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April 14, 2012 | 10:48 a.m. CST
Take everything once thought to be known about action movies and, rather than throwing it out the door or flipping it on its head, combine it into a tight 95-minute package. The result, a formulaic escape flick with more clichés and broken laws of physics than a Rolling Stones concert, is Lockout.
The year is 2079, and society is every bit the dreary dystopia one might imagine it to be. Snow (Guy Pearce) is a wisecracking ex-government agent accused of murder whose face endures a lot of two things: punches and cigarettes. Meanwhile in the outer reaches of space, a maximum-security prison the size of the Death Star is overrun by its prisoners, who then proceed to hold the entire crew and president’s daughter (Maggie Grace) hostage. Because of some twisted logic more suitable for winning a game of Draw Something than commanding a country, the people in higher management say screw the Marines and send in one man, Snow, to rescue her.
There’s also a separate storyline involving Pearce’s falsely convicted character and some deal with a briefcase proving his innocence, but it’s so convoluted and absurd that it would take a full page and some badly drawn cartoons to explain it. Although, Pearce can’t help it; in fact, he’s the one redeeming quality of this film. His irreverent dialogue stands firm in a script that could’ve been written better by the high-school blogger down the street. It’s surprising then that the great Luc Besson (Taken, The Fifth Element) developed the idea and much of the screenplay, which goes to show that batting averages also apply in Hollywood.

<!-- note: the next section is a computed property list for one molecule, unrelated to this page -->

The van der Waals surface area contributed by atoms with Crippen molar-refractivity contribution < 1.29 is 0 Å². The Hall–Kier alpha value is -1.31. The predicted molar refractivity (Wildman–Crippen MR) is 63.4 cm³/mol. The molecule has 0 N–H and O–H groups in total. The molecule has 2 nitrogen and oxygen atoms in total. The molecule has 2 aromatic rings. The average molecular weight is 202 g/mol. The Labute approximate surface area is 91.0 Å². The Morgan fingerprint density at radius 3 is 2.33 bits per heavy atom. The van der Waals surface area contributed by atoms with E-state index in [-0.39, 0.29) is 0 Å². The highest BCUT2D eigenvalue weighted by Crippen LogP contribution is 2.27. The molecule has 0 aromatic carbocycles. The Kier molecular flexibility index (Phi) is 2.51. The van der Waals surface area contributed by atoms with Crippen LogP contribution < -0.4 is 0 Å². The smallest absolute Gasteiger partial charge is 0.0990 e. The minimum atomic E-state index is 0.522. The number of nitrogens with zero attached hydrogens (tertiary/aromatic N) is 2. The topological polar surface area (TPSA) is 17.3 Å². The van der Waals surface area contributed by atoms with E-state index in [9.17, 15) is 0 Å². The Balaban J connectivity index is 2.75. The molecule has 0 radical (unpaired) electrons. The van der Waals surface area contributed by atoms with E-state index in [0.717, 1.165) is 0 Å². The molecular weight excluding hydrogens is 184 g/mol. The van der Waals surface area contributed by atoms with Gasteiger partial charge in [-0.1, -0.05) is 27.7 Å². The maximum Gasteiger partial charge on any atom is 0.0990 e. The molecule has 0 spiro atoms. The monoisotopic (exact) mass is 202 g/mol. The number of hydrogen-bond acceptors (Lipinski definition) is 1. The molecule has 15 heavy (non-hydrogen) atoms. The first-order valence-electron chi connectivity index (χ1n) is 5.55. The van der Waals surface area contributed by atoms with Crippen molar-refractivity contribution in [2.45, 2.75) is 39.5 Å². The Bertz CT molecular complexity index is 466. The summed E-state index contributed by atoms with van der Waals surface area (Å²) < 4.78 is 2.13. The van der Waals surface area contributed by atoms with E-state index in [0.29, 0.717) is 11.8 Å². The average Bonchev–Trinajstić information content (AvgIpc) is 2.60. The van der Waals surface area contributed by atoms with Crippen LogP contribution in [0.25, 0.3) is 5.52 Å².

In all fairness, Lockout provides plenty of noise cover to shovel in popcorn and shows what milk would look like in a Capri Sun pouch. And it’s a fun blood pressure-raiser decent enough for a guy’s night out. But it would be wise to wait until the evening this one premieres on FX.